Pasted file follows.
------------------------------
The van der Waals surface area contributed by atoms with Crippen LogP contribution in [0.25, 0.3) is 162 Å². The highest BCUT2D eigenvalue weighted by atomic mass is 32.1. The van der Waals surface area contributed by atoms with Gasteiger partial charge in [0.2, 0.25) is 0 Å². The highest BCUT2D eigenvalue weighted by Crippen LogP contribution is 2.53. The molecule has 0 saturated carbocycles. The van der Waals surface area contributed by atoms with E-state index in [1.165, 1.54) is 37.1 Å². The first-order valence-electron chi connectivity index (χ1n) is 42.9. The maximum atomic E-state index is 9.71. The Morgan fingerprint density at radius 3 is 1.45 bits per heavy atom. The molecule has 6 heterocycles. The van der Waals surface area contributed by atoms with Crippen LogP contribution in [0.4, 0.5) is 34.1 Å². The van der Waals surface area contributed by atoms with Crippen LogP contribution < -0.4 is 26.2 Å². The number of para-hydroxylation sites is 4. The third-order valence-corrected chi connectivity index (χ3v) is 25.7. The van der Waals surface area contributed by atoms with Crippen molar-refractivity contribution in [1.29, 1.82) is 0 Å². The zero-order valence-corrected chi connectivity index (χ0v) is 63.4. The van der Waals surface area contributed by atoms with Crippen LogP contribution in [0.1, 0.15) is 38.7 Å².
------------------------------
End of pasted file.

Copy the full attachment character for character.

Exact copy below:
The van der Waals surface area contributed by atoms with Crippen LogP contribution in [0.25, 0.3) is 162 Å². The highest BCUT2D eigenvalue weighted by atomic mass is 32.1. The van der Waals surface area contributed by atoms with Gasteiger partial charge in [0.2, 0.25) is 0 Å². The highest BCUT2D eigenvalue weighted by Crippen LogP contribution is 2.53. The molecule has 0 saturated carbocycles. The van der Waals surface area contributed by atoms with E-state index in [1.165, 1.54) is 37.1 Å². The first-order valence-electron chi connectivity index (χ1n) is 42.9. The maximum atomic E-state index is 9.71. The Morgan fingerprint density at radius 3 is 1.45 bits per heavy atom. The molecule has 6 heterocycles. The van der Waals surface area contributed by atoms with Crippen LogP contribution in [0.4, 0.5) is 34.1 Å². The van der Waals surface area contributed by atoms with Crippen LogP contribution < -0.4 is 26.2 Å². The number of para-hydroxylation sites is 4. The third-order valence-corrected chi connectivity index (χ3v) is 25.7. The van der Waals surface area contributed by atoms with Crippen molar-refractivity contribution in [1.29, 1.82) is 0 Å². The zero-order valence-corrected chi connectivity index (χ0v) is 63.4. The van der Waals surface area contributed by atoms with Crippen LogP contribution in [0.1, 0.15) is 38.7 Å².